Reaction to Atwood – Tomasetti

First and foremost, is there anything cuter than a petite old woman wearing spunky glasses? Actually, there is. That same petite old woman with spunky glasses sitting so properly at a wooden desk to blog. Ah, I can’t wait for my “golden years”.


Margaret Atwood may be pushing well into her seventies, but she is still a spry contributor to the writing community. Before reading her article, “Atwood in the Twittersphere“, I unfortunately was not aware her. Shame on me, I know. I did, however, a little bit of research to familiar myself with the adorable and ever so charming writer. I wasn’t surprised to find she claims several titles (novelist, poet, activist) and has earned many awards since the late 1960’s (as if she wasn’t already cool for blogging about Twitter).

What I really liked about Atwood’s article was it’s genuine quality. I felt as if I was sitting across from her on the Queen Mary 2 exchanging opinions over a warm cup of tea. Sigh, if only. In all seriousness, she did a fantastic job in sharing her experience with joining Twitter. I know many of my English/Writing Professors are going to turn hot at what I am about to say, but Atwood’s article was “relatable”. Reason why I put relatable in quotations is due to the fact that a handful of my professors have emphasized how much they hate the word since… and I quote: “how can something be relatable if we don’t all share the same opinion, lifestyle, or similarities?” Okay, so maybe not everyone can agree to Atwood’s interpretation of Twitter but for me personally I could relate. How so? Let me use her own word’s as an example.

“The Twittersphere is an odd and uncanny place. It’s something like having fairies at the bottom of your garden. How do you know anyone is who he/she says he is, especially when they put up pictures of themselves that might be their feet, or a cat, or a Mardi Gras mask, or a tin of Spam?”

Yes, Atwood! Yes! I am digging your vibe, and by that I mean I too find Twitter to be a bit odd.

After having my account since the beginning of this semester I still find it overwhelming with all the miscellaneous feed and protocol for hash tagging and retweeting. It’s a learning process, that’s for sure! But like Atwood said, “Let’s just say it’s communication, and communication is something human beings like to do.” She’s absolutely right. We can all tear a page (copy and pasta, download, retweet… whatever floats your boat) out of her book. Why do I hear Rod Sterling’s voice saying, “You are traveling through another dimension, a dimension not only of sight and sound but of mind. A journey into a wondrous land of imagination. Next stop, the… TWITTERSPHERE!” Dun, dun, duhhh!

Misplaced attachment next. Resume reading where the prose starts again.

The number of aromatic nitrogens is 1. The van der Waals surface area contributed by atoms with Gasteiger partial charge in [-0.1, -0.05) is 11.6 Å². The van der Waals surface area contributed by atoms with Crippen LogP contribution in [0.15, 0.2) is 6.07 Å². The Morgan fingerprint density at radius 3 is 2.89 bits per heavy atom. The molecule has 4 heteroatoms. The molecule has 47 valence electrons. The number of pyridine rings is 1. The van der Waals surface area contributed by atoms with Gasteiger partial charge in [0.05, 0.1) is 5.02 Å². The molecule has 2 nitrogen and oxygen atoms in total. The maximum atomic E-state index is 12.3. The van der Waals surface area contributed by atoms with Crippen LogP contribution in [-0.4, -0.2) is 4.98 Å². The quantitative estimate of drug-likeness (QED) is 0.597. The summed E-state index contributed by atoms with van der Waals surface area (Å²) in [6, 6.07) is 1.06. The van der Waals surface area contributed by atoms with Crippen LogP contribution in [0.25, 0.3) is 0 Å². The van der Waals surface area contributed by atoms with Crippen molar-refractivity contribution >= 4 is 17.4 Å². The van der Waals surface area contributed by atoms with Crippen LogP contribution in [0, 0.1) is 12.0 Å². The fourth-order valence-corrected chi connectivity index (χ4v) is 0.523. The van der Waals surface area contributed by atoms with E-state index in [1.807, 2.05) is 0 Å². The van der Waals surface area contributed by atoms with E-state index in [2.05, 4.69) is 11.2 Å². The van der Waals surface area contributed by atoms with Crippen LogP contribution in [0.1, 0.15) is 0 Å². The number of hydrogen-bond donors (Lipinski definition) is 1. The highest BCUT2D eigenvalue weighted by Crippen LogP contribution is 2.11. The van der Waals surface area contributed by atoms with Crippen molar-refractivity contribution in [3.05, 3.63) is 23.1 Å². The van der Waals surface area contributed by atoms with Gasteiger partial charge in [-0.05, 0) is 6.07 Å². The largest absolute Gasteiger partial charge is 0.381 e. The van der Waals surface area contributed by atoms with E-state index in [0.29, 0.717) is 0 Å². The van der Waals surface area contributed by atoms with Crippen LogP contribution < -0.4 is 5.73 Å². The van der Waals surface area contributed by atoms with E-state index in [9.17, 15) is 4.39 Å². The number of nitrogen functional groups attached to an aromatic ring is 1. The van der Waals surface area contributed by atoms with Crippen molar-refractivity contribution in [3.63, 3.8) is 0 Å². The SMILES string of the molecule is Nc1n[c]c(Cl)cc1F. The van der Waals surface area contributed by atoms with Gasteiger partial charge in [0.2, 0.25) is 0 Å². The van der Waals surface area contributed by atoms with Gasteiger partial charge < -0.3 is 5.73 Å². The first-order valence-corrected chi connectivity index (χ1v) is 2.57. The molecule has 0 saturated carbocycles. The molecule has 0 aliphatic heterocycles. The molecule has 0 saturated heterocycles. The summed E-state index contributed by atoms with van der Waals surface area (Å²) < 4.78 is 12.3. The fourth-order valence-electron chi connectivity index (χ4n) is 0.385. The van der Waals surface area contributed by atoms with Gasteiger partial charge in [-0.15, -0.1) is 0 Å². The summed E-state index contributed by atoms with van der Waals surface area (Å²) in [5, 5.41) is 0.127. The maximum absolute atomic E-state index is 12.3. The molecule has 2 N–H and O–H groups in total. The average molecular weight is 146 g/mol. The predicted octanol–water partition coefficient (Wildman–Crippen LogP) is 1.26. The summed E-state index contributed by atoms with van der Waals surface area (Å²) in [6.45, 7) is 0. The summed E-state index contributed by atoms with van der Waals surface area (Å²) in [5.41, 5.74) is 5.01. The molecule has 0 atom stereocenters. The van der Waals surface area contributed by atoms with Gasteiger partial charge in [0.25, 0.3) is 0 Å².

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1 Comment

  1. I am LOOOOVVVIIINNNNGGGG this post! Okay, maybe my love is a little emphasized, but I really enjoyed it. First off, the way you wrote it was amazing. Between the seriousness, to the sarcasm, to the jokes…it’s like pure genius. When you talked about finding twitter odd, I loved how you used Atwood’s own quote to describe it. And, I’m not gonna lie, even when I first started out on Twitter, it was really weird to me. I didn’t get what it was about, or even how to use it “properly”. I used it for a summer when I was 15, and then it wasn’t until my freshman year of college that I started using it again. It took me awhile even then to grasp the idea of Twitter. But now, it’s honestly my biggest social media obsession! I wouldn’t call myself an expert on the site, but I will say, I found my way around it, and I think I finally understand somewhat about what Twitter “is”. Don’t give up on it or yourself just yet!! If you give it some more time, you may fall in love with it, like I did.


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